I tended to look at things and think, “oh, that’s important” maybe five or six years ago, but in reality it was something that I’d never use. But I just felt like, “I need to know this.” You just kind of streamline a little bit. A lot of stuff you can tuck away in the back of your head about a player or a team that you don’t have to really write down. I like to write down everything I can; when I do that, I usually remember it. There are a lot of things that I’ve learned that I don’t have to write down, and that’s been very helpful.

When you travel with a team, you tend to collect a lot of “deep background” info that you can’t really use. Where do you draw the line?

LK: Sometimes I will ask a player, manager, or coach—for air—“tell me about this.” I don’t do that all the time. If it’s about a hitting position, or something that’s not sensitive, I’ll use it. There are occasions where things are sensitive, and I’ll say, “Look, I know you can’t say much, but when I go on the air tonight, and I need to talk about this situation (for instance, about a manager), what can I say that you said about it?” That’s usually a good way to handle it.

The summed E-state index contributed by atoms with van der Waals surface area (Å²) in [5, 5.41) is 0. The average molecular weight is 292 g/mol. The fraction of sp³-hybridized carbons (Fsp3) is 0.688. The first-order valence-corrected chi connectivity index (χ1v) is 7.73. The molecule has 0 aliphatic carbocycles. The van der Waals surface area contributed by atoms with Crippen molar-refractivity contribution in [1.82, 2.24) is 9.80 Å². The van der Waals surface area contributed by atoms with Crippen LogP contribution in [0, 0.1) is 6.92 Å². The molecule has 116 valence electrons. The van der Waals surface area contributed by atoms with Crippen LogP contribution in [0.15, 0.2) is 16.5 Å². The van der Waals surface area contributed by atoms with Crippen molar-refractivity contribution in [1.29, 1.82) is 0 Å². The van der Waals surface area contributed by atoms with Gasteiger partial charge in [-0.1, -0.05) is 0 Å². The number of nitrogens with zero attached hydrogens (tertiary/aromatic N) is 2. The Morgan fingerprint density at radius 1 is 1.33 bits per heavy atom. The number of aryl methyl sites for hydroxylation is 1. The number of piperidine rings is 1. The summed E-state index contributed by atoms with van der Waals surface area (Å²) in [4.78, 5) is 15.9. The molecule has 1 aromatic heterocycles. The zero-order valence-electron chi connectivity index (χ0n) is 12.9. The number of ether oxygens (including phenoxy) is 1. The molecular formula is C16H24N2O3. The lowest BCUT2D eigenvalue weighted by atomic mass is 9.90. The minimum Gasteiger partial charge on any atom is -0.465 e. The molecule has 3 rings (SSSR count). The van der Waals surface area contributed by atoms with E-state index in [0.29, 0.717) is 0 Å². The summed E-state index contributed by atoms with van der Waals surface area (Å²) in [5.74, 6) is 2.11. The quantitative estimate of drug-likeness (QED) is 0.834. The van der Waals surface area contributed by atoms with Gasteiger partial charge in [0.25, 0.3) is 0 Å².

If I’m ever concerned that something said to me that I think was really interesting, but that if it gets on the air that the person might not have wanted it on the air, I’ll go to that person and say, “The thing you told me about x, is it okay if I use that?” I’ve had a couple of players say to me, “No, I’d prefer that you don’t,” and I’ll say, “Okay, that’s fine.”

I think just that it’s good to be as open as possible about it…sure, there are times that things get on the air that maybe weren’t supposed to, but nobody says a word about it. I’m sure that happens. I try to be as diligent as I possibly can as far as on- and off-the-record comments, or things about certain players.

You and Bob Brenly are replacing two telecasters who spent last season fending off some squabbles with the ballclub. Is there an approach you plan to take to defuse such controversy?

LK: Nothing I’m going to do and nothing I have done since I got this job has been done to defuse anything or change anyone’s mind. Chip and Stoney were terrific on the air together. I didn’t watch every inning of every game they did, but because the Marlins played a lot of night games and the Cubs played a lot of day games, I had a chance to watch a lot of their work. And I thought they were great. I’m just going to be—as corny as this sounds—the best Len Kasper I can be. And Bob Brenly is going to be the best Bob Brenly he can be. I think you take the simplest approach and just try to do your job the best way you know how. You can’t really worry about all the other stuff that’s around it. Anyone in this position, I think, would say the same thing.

Someone said to me something today about Harry Caray. I said to them, it’s unfair to expect me, or any other broadcaster, to be Harry Caray. There’s only one Harry Caray. So I’ll just do the best job I know how to do.